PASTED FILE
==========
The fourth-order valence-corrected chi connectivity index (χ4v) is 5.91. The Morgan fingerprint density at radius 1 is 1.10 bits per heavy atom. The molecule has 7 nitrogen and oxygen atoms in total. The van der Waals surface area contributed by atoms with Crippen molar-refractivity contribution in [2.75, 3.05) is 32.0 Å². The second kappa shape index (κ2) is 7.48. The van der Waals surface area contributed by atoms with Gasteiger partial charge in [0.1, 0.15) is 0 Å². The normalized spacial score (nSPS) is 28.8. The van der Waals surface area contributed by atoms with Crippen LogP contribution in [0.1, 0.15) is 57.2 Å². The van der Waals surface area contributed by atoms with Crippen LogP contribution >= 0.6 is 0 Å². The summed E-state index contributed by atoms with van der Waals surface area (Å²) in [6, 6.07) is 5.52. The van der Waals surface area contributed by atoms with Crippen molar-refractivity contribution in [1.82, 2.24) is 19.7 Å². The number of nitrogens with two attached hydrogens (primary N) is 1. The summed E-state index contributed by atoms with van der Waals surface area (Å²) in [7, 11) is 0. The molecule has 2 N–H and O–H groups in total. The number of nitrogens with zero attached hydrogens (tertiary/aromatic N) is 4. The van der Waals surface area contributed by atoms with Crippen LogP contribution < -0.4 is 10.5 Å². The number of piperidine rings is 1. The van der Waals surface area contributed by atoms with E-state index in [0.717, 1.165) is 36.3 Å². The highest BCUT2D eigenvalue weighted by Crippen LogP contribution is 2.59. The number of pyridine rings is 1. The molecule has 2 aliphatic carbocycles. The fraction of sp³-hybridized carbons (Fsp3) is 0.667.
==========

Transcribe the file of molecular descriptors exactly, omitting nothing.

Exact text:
The fourth-order valence-corrected chi connectivity index (χ4v) is 5.91. The Morgan fingerprint density at radius 1 is 1.10 bits per heavy atom. The molecule has 7 nitrogen and oxygen atoms in total. The van der Waals surface area contributed by atoms with Crippen molar-refractivity contribution in [2.75, 3.05) is 32.0 Å². The second kappa shape index (κ2) is 7.48. The van der Waals surface area contributed by atoms with Gasteiger partial charge in [0.1, 0.15) is 0 Å². The normalized spacial score (nSPS) is 28.8. The van der Waals surface area contributed by atoms with Crippen LogP contribution in [0.1, 0.15) is 57.2 Å². The van der Waals surface area contributed by atoms with Crippen LogP contribution >= 0.6 is 0 Å². The summed E-state index contributed by atoms with van der Waals surface area (Å²) in [6, 6.07) is 5.52. The van der Waals surface area contributed by atoms with Crippen molar-refractivity contribution in [1.82, 2.24) is 19.7 Å². The number of nitrogens with two attached hydrogens (primary N) is 1. The summed E-state index contributed by atoms with van der Waals surface area (Å²) in [7, 11) is 0. The molecule has 2 N–H and O–H groups in total. The number of nitrogens with zero attached hydrogens (tertiary/aromatic N) is 4. The van der Waals surface area contributed by atoms with Crippen LogP contribution < -0.4 is 10.5 Å². The number of piperidine rings is 1. The van der Waals surface area contributed by atoms with E-state index in [0.717, 1.165) is 36.3 Å². The highest BCUT2D eigenvalue weighted by Crippen LogP contribution is 2.59. The number of pyridine rings is 1. The molecule has 2 aliphatic carbocycles. The fraction of sp³-hybridized carbons (Fsp3) is 0.667.